Struggling to get into the autumnal spirit? The Japanese concept of ‘momijigari’ could be exactly what you’re looking for.
The autumn equinox has officially been and gone, and as we approach the start of October, it’s time to fully embrace everything this transitional season has to offer.
Sure, autumn has its downsides – the days grow gradually shorter, and catching a glimpse of a blue sky becomes increasingly rare – but it’s got a lot going for it, too. There’s a reason why so many people romanticise autumn, after all; from the brilliant TV to the return of the pumpkin spice latte, there’s plenty to enjoy.
But the best part of autumn isn’t manmade – and as tempting as it can be to curl up on the sofa under a mountain of blankets as the temperatures fall, stepping outside into nature is the best way to truly appreciate autumn in all its magic.
In particular, embracing the Japanese concept of ‘momijigari’ – also known as ‘leaf peeping’ – is a great way to soak up all the beauty this season has to offer. Keep reading to check out everything you need to know about this ancient tradition.
What is momijigari?
Momijigari is a portmanteau of the Japanese words momiji – which means ‘red leaves’ or ‘maple tree’ – and gari – which means ‘hunting’.
The term refers to a long-standing Japanese tradition in which people travel to specific hills, valleys and forests to get a glimpse of the country’s autumn foliage and appreciate the changing of the seasons.
There is even a dedicated annual autumn leaf forecast that shows where the most colourful spots will be that year, so people can plan their hunts.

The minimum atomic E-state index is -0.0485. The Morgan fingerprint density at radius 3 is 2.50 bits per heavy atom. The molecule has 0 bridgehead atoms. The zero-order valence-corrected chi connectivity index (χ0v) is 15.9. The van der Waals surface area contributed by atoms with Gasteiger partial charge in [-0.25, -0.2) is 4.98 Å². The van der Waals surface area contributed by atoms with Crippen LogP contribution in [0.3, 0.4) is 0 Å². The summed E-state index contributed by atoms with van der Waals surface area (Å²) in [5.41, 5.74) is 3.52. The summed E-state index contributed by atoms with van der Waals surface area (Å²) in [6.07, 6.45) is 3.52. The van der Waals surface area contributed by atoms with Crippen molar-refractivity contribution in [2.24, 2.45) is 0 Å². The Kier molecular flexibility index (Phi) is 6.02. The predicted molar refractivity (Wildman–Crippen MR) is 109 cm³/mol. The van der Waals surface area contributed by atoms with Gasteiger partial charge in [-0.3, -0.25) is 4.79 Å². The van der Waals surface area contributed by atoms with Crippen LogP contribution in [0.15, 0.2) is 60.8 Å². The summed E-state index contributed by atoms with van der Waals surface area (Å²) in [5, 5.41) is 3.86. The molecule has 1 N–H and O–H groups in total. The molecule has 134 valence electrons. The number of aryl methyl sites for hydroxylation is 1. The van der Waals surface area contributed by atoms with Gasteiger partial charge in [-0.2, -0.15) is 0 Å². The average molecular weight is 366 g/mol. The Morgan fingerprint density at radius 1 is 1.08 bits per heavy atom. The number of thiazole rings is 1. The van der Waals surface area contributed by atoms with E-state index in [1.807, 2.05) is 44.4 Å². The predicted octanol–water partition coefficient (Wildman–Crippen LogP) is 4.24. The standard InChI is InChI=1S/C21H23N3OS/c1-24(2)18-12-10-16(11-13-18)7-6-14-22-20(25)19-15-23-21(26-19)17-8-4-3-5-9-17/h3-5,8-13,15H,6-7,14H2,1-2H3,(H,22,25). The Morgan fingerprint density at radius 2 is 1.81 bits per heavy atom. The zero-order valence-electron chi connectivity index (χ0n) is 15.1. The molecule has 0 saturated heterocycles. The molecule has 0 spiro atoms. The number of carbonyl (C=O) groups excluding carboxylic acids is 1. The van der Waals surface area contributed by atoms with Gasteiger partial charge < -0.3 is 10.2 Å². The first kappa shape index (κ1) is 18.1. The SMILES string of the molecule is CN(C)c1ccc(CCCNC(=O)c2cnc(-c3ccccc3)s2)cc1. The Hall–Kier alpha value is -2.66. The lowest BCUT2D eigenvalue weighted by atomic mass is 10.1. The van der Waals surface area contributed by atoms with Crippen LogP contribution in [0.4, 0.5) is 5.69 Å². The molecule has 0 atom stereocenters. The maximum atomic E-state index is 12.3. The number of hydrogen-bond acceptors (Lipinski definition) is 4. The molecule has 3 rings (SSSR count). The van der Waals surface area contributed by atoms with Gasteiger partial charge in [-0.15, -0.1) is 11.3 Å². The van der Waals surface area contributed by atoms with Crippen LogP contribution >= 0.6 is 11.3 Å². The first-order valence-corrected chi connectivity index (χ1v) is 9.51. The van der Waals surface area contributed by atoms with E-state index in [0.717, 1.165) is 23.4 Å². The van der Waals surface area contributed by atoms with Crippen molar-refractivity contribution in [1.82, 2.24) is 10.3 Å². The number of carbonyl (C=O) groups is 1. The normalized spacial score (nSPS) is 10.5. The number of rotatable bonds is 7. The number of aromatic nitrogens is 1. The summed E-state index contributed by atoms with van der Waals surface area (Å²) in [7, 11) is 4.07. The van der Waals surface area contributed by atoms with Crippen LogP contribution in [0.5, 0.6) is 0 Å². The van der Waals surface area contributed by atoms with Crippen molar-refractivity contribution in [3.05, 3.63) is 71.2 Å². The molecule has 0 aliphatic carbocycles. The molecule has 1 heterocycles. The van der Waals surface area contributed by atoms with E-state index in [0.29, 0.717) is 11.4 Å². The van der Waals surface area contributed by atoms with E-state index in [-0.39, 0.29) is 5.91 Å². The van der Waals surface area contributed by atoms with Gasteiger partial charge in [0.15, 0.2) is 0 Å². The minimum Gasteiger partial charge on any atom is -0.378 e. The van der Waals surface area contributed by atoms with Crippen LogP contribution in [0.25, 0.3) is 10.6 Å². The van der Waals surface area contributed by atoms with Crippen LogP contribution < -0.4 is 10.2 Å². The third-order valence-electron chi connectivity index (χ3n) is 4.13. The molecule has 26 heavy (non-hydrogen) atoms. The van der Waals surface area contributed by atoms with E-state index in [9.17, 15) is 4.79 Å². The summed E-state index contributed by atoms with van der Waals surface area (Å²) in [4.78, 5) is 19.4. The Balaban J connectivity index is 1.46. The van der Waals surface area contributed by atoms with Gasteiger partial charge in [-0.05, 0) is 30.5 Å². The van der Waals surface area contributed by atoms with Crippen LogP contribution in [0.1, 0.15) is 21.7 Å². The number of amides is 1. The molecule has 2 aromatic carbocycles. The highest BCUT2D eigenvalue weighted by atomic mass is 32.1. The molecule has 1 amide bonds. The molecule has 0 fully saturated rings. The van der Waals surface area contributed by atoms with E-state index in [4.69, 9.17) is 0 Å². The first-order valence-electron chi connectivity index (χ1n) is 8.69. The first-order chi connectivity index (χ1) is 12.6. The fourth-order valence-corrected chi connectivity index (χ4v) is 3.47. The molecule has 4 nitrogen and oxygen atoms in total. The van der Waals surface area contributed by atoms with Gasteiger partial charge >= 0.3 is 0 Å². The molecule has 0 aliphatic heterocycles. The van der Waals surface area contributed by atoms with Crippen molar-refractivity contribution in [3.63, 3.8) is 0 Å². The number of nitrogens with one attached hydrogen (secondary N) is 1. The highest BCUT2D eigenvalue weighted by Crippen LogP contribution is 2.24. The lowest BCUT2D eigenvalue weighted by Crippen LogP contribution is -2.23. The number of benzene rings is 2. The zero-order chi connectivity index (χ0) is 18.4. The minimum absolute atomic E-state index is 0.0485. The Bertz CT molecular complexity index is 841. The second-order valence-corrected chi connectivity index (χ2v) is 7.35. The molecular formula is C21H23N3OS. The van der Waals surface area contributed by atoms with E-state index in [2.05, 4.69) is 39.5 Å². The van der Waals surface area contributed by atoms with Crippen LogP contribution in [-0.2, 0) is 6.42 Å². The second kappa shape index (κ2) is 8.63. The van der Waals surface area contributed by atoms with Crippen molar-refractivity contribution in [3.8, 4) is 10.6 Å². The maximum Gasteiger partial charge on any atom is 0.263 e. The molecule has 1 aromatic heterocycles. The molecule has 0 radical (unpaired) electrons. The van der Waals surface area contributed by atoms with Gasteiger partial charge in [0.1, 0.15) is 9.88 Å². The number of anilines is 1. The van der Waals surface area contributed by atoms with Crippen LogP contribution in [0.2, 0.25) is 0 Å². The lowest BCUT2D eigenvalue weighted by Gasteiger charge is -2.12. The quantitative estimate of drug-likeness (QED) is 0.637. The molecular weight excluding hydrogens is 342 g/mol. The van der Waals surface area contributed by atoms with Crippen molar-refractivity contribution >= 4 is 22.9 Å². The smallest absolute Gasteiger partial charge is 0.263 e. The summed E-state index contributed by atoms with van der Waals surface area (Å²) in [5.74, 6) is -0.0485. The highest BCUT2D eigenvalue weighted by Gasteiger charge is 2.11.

Seeking out the bright red hues of the Japanese maple tree is a particularly famous aspect of the momijigari tradition, but those who practise momijigari also enjoy the yellows, browns and golds that are on display at this time of year.
Where does momijigari originate from?
There are many theories about the origin of momijigari, with some suggesting it dates back as far as the Nara period (710-794 CE), when several waka (a type of poem in Japanese classical literature) about the autumn foliage were compiled.
At this time – and throughout the Heian period (794-1185 CE) – the tradition remained one enjoyed by the aristocracy.
In fact, it wasn’t until the Edo period in the 18th century that people from across all areas of society adopted the tradition and travelled to certain areas of Japan to appreciate the autumn leaves.
How to embrace momijigari in the UK
While the UK isn’t home to as much forest as Japan – 67% of Japanese land remains forested, compared to just 17% in the UK – there are still lots of places where it’s possible to enjoy the autumn leaves in all their glory.
As we move into October, one of the best places to visit in reach of London is Richmond Park, which becomes home to a variety of different autumnal colours, including the striking red of the Japanese maple tree, which can be found near the Still Pond in the park’s Isabella Plantation.
The Royal Botanic Gardens at Kew are also home to a wide range of colourful foliage, including a variety of Japanese plants.
Further afield, some of the most celebrated autumnal spots include the King Alfred’s Tower Walk at Stourhead in Wiltshire and Westonbirt Arboretum in Gloucestershire.
Source: Read Full Article